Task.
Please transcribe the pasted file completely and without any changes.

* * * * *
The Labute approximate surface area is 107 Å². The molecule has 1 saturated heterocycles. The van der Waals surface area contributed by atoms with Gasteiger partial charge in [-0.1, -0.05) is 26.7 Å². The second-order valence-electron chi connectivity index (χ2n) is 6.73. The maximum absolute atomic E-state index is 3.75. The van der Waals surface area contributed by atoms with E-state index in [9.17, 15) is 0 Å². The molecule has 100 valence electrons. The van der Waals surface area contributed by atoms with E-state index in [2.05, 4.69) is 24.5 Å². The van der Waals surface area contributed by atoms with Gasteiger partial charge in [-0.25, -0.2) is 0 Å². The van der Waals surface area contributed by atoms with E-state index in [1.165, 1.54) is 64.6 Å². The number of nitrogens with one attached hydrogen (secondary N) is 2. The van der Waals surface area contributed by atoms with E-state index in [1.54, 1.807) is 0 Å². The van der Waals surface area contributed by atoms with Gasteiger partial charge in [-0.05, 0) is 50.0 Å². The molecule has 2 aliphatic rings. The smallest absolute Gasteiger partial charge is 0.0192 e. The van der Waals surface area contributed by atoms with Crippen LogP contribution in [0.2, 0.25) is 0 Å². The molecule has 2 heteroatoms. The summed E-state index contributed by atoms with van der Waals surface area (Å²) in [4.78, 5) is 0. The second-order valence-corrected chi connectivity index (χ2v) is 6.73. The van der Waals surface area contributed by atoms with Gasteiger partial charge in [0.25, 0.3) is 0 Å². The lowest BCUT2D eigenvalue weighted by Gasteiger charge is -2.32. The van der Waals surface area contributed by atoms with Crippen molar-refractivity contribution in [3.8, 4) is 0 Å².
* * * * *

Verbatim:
The Labute approximate surface area is 107 Å². The molecule has 1 saturated heterocycles. The van der Waals surface area contributed by atoms with Gasteiger partial charge in [-0.1, -0.05) is 26.7 Å². The second-order valence-electron chi connectivity index (χ2n) is 6.73. The maximum absolute atomic E-state index is 3.75. The van der Waals surface area contributed by atoms with E-state index in [9.17, 15) is 0 Å². The molecule has 100 valence electrons. The van der Waals surface area contributed by atoms with E-state index in [2.05, 4.69) is 24.5 Å². The van der Waals surface area contributed by atoms with Gasteiger partial charge in [-0.25, -0.2) is 0 Å². The van der Waals surface area contributed by atoms with E-state index in [1.165, 1.54) is 64.6 Å². The number of nitrogens with one attached hydrogen (secondary N) is 2. The van der Waals surface area contributed by atoms with E-state index in [1.54, 1.807) is 0 Å². The van der Waals surface area contributed by atoms with Gasteiger partial charge in [-0.05, 0) is 50.0 Å². The molecule has 2 aliphatic rings. The smallest absolute Gasteiger partial charge is 0.0192 e. The van der Waals surface area contributed by atoms with Crippen LogP contribution in [0.2, 0.25) is 0 Å². The molecule has 2 heteroatoms. The summed E-state index contributed by atoms with van der Waals surface area (Å²) in [4.78, 5) is 0. The second-order valence-corrected chi connectivity index (χ2v) is 6.73. The van der Waals surface area contributed by atoms with Gasteiger partial charge in [0.25, 0.3) is 0 Å². The lowest BCUT2D eigenvalue weighted by Gasteiger charge is -2.32. The van der Waals surface area contributed by atoms with Crippen molar-refractivity contribution in [3.8, 4) is 0 Å².